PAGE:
The question that this piece asks is how and why women became overpowered by men in nearly every aspect of their existence. While conditions for men and women still aren’t to the level that one could call completely equal, due to the biases and pre-conceived notions displayed by some members of society, the sexes are on a far more equal playing ground than they have ever been before, at least in western culture. Throughout European and Colonial history, women were assigned their place in the world by their husbands or fathers, and largely obeyed the orders and commands that were given them. Even after America won its war of independence, which was fought for the principles of “life, liberty, and the pursuit of happiness,” It would still be well over 100 years before women even gained the right to vote. I think what this discussion really ties back to is the notion that a woman’s primary role is to take care of the home and raise children. This tradition has been in place for thousands of years, as men, who possess greater physical strength and stamina, would use their labor to provide for the family, while the wife would take care of the aspects of the household the husband neither had the time or energy to look after.
Now that much of the work of society has become more intellectually focused, and women are more than capable of producing work of a similar or even better quality than men, this discussion comes to a head in the way our culture continues to define gender and family roles. I think this was an excellent closing reading, because in exemplified many of the themes we have discussed throughout this semester. In raising questions and generating discussions into how we view our bodies, minds, and the products of our labor and imagination, this class has given me many new perspectives on life, and I am grateful for the learning opportunity.
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Attraction to Distraction [Apr. 28th, 2010|11:34 am]
Brian's GNDR 3690 - Gender, Text, Performance

A few days ago my friend and I were having a conversation about how when we are doing something at home we turn on some music to play in the background or turn on the TV quietly, just to have something else going on. We were laughing about how this helped us concentrate better when you would actually think it would be really distracting. When I read the Colomina piece I just had to laugh to myself in the first paragraph because it says “it seems as if we need to be distracted in order to concentrate” and I found that true. I thought it interesting how she revealed that we actually like to be bombarded with so many things. Back when the exposition went to Russia to be shown people could not believe it with all of the things that were happening at one time. We have gotten used to this and at one point she says that it might not have been enough for people in our generation. I have to wonder if what she pointed out has to do with the younger generations always wanting instant gratification. Do they not know how to wait because there is not constant information flowing at them it has stopped for a small moment? I was really interested by this article because I found a lot of it to be true. Our homes are based around a screen whether it is a TV screen, computer screen, or anything other type of screen. We consciously/subconsciously make the screen a priority and we don’t realize how much of an impact it actually has on us and the pedestal that we put it on until we are told. I think that we are all now attracted to distraction.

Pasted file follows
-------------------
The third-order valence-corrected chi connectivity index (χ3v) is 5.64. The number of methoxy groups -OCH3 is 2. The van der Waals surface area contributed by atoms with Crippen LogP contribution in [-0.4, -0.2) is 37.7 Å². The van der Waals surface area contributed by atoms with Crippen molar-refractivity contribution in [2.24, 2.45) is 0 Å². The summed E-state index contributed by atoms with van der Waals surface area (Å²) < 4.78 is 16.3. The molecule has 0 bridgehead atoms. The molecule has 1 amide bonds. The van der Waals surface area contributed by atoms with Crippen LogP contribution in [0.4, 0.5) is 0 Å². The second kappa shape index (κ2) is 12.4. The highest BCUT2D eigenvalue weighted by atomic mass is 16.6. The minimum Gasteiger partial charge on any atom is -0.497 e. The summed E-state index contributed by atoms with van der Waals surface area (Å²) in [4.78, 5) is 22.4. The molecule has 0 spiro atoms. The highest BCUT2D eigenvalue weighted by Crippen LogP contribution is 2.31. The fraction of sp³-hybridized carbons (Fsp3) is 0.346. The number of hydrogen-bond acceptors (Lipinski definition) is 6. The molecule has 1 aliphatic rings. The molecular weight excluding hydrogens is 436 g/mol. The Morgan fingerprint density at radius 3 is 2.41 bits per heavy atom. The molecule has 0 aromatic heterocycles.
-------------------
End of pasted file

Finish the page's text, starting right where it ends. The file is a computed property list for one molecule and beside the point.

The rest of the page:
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"a new chapter in the history of the human body" [Apr. 28th, 2010|11:19 am]
Brian's GNDR 3690 - Gender, Text, Performance

Something I posted for my Intellectual Traditions students. It might be interesting or helpful to some of you as well. Hope so.


I guess what gets to me in these last readings is the double standard. Every piece seems to promote different expectations for men and women. We still somewhat promote a double standard though, don't we?


Yes, our culture still does promote a double standard for men and women. Though I hesitate to use the word still, because there have been certain times in history when this was either less or more the case. Enlightenment culture, for example, did much to work toward a single model toward which to understand both men and women, though this model was later replaced in the Romantic era by a gender model based on polar oppositions. These are the kinds of things I teach in my Gender Studies class. It's hard to read about this sort of discrimination - to risk using a word which is too gentle - in any society, whether it is Western or not. Bynum is very clear at the end of her essay that these are difficult issues for her to stand back an examine neutrally, nor does she claim she is ever able to do so entirely.

Still, Bynum does make the attempt to be objective, because what she has identified in later medieval spirituality is an extraordinarily unique moment in the history of woman, and the history of the human body in general. In the centuries she studies she find a genuine attempt, for the first time in almost a thousand years, to grapple powerfully and passionately, both intellectually and passionately, with what it means to have a human body at all. What she discovers is that for these people to be human at all always entails being at least somewhat female, and that to recognize our true humanity we must recognize and come to terms with our femininity. So much is this the truth for these medieval people, that when God took on flesh to redeem us, he became female. This is why his bleeding, for medieval people was so significant, because is was a loving form of providing vital, indeed saving, maternal nourishment. Images depicting this was seen by later eras as grotesque and morose, but people of the Middle Ages, or so Bynum marshals a preponderance of evidence to content, saw them as sweetly but powerfully moving.